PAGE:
The State of the SMB Retail Market in 2012
By Julie Ritzer Ross
Long the bread-and-butter of many VARs operations, the SMB retail market continues to offer promise for the Channel as the lingering effects of the recession become less pronounced and new technology directions open doors to repeat and first-time retailer customers alike.
“It is increasingly clear that retail is in a period of significant transformation,” writes Jeffrey Roster, research vice president, Gartner (www.gartner.com)
, Morgan Hill, Calif., in Market Insight: Retail Primer, North America
, published in March 2012. “Retailers responded quickly to the economic upheaval of late 2008 by freezing IT projects and performing massive cost-cutting and store closures. Initially, they were slow to grasp the significance of transformational technologies their customers were already using. But it is clear now that the freeze is thawing,” and retailers of all sizes are “actively experimenting with new engagement tools, business models and ways to communicate with their customers.”
By Gartner’s account, total U.S. IT spending by the retail sector will reach $76.2 billion in 2012 and $84.3 billion by 2015, showing a compound annual growth rate of 3.8 percent between 2010 and the latter year. Moreover, the company’s research indicates, the anticipated 4.22 percent increase in retail technology expenditures in 2012 compared to 2011 exceeds the projected average growth rate (3.14 percent) of all vertical markets combined. Only the healthcare, insurance, and utilities sectors will see bigger technology spending increases.
But while there appears to be technology traction in all SMB retail segments going forward, some offer a wider breadth of sales opportunities to VARs than others. Lee Holman, lead retail analyst, IHL Group, Franklin, Tenn. (www.IHLServices.com)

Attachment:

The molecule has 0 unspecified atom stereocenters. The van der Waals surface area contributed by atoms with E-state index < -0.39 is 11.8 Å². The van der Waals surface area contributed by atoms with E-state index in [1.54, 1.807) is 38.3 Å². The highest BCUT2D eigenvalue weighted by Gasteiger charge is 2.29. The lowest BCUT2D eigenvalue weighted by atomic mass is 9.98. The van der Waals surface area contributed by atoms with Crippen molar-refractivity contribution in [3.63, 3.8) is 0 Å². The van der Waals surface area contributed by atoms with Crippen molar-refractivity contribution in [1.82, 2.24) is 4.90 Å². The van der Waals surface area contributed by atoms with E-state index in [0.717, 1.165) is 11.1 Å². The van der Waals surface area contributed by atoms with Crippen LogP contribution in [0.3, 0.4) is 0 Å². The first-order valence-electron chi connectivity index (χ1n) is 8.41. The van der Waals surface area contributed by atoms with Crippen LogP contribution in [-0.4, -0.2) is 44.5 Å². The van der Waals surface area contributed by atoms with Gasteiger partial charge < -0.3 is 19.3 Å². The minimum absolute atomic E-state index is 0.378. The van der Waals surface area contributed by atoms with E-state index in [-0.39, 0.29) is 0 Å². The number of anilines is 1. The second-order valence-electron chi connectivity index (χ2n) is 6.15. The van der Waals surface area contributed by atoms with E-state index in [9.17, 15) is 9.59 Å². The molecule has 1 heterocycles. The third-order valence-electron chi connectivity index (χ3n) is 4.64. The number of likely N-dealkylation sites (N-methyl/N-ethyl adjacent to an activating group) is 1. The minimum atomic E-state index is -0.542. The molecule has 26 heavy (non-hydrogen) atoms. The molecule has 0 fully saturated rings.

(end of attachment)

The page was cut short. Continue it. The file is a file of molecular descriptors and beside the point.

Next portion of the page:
, says that according to the 9th Annual RIS News/IHL Group Store Systems Study
, conducted by his firm and VSR
sister publication RIS News
, specialty soft-goods (apparel) retailers are leading the IT deployment charge, with investments up by 5.4 percent for the enterprise and 4.9 percent for stores this year over last. “The numbers for their hard goods cousins are 2.7 percent and 3.8 percent, respectively,” Holman observes.
Gartner’s data tell a similar story. Between 2010 and 2015, combined annual spending on technology by specialty soft-goods and specialty hard-goods retailers will increase from approximately $72 million to $90 million. Spending by retailers in the general merchandise, supermarket, and restaurant/hospitality segments will be far more modest during the identical time period, with general merchants’ yearly IT investments rising to about $30 million from $28 million and yearly IT investments by both grocery and retail/hospitality players inching slowly upward to approximately $27 million, from $25 million.
No matter the retail vertical, shifting priorities among SMB retailers call for VARs to offer technology options that foster customer engagement and improve the overall in-store experience. This has been a concern among larger players for quite some time, but SMB merchants, too, are recognizing the role such solutions play in meeting shoppers’ demand to purchase what they want, when they want it and, if necessary, involve more than one retail channel (e.g., a website to place an order and a brick-and-mortar store for pickup) in the process.
“What is driving customer strategy is the essence of the connected consumer,” notes Sahir Anand, vice president and principal analyst, retail and banking, Aberdeen Group (www.aberdeengroup.com)
, Boston. Aberdeen Group’s Retail and Consumer Markets survey, he says, reveals that 57 percent of retailers, including SMB retailers, want to present a more individual and personalized shopping experience in order to positively impact customer profitability.
Mobility on the Rise